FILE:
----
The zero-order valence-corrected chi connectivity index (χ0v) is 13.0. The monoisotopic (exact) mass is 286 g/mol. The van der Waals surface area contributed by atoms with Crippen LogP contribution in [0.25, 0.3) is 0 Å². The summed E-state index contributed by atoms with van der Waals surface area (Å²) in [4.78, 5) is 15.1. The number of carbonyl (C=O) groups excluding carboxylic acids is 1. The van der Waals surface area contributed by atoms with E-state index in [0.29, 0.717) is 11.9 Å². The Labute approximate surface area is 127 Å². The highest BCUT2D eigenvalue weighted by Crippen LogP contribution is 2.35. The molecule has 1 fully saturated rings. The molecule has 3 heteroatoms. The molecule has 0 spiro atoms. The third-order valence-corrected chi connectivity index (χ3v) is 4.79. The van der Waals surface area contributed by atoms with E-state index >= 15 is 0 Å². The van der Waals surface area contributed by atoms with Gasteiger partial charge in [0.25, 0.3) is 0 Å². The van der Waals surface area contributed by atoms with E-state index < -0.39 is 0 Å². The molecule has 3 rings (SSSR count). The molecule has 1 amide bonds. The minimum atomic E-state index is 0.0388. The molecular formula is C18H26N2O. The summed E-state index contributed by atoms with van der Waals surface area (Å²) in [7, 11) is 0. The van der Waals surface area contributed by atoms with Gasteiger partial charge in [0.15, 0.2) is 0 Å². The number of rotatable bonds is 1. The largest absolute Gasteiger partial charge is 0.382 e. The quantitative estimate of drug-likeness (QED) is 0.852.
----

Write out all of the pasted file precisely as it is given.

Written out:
The zero-order valence-corrected chi connectivity index (χ0v) is 13.0. The monoisotopic (exact) mass is 286 g/mol. The van der Waals surface area contributed by atoms with Crippen LogP contribution in [0.25, 0.3) is 0 Å². The summed E-state index contributed by atoms with van der Waals surface area (Å²) in [4.78, 5) is 15.1. The number of carbonyl (C=O) groups excluding carboxylic acids is 1. The van der Waals surface area contributed by atoms with E-state index in [0.29, 0.717) is 11.9 Å². The Labute approximate surface area is 127 Å². The highest BCUT2D eigenvalue weighted by Crippen LogP contribution is 2.35. The molecule has 1 fully saturated rings. The molecule has 3 heteroatoms. The molecule has 0 spiro atoms. The third-order valence-corrected chi connectivity index (χ3v) is 4.79. The van der Waals surface area contributed by atoms with E-state index >= 15 is 0 Å². The van der Waals surface area contributed by atoms with Gasteiger partial charge in [0.25, 0.3) is 0 Å². The van der Waals surface area contributed by atoms with E-state index < -0.39 is 0 Å². The molecule has 3 rings (SSSR count). The molecule has 1 amide bonds. The minimum atomic E-state index is 0.0388. The molecular formula is C18H26N2O. The summed E-state index contributed by atoms with van der Waals surface area (Å²) in [7, 11) is 0. The van der Waals surface area contributed by atoms with Gasteiger partial charge in [0.15, 0.2) is 0 Å². The number of rotatable bonds is 1. The largest absolute Gasteiger partial charge is 0.382 e. The quantitative estimate of drug-likeness (QED) is 0.852.